I was wondering about the ozonolysis of cyclohexane and further treatment with $\ce{H2O2}$. I understand that the product to this reaction is hexanedioic acid.

How could we substitute the $\ce{-H}$ on each carboxylic group to a methyl, as in the following structure:

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I am pretty sure it would be by adding two moles of methanol (Fischer esterification). Is this procedure correct?

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    $\begingroup$ I would try $\ce{NaOH}$ and then $\ce{MeI}$. And in one step but more dangerous you can prepare in a solution of $\ce{CH2N2}$. $\endgroup$ – ParaH2 Jan 17 '17 at 18:32
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    $\begingroup$ I think I would prefer sodium hydride to sodium hydroxide. Otherwise, agree with everything else. $\endgroup$ – Zhe Jan 17 '17 at 18:50
  • $\begingroup$ Oh, I see. But I thought Williamson synthesis was used for synthesising ethers from alcohols? $\endgroup$ – Bee Jan 17 '17 at 20:06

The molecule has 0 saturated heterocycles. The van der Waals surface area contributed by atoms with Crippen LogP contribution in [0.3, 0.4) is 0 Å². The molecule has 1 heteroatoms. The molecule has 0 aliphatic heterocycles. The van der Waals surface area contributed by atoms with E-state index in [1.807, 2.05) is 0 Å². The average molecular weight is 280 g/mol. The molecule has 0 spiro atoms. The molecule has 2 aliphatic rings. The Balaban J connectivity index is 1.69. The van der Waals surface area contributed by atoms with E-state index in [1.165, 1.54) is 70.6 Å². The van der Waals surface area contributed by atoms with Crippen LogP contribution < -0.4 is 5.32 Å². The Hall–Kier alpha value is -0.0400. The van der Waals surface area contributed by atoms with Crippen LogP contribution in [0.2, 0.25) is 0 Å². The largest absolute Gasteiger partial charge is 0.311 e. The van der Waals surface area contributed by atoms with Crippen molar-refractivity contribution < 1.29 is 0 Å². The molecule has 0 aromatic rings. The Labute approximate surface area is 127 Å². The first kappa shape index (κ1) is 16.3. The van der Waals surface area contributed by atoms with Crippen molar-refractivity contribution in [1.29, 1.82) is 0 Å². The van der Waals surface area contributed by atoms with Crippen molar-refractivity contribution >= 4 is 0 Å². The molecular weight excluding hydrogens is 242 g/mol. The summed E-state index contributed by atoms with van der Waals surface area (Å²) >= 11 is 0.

You have a couple of options.

  • Your acid-catalyzed Fisher esterification is one of them. The downside is that water, which is liberated in the reaction, has a higher boiling point than methanol. You can't just destill it off to drive the reaction to completion.

  • Zhe and Hexacoordinate-C mentioned diazomethane and methyl iodide which might work well. You might want to make sure that your DNA does not get methylated.

  • The Steglich esterification, using dicyclohexylcarbodiimide (DCC) and N,N'-dimethylaminopyridine (DMAP) might be an alternative to the Fisher esterifiction.

  • You might want to try something different, using dimethyl carbonate as a non-cancerogenic alkylation reagent. The procedure is described in Green Chemistry Letters and Reviews, 2013, 61, 89-93 and uses potassium carbonate as a base, dimethyl carbonate as a reagent (and solvent), and tetrabutylammonium chloride as a catalyst.


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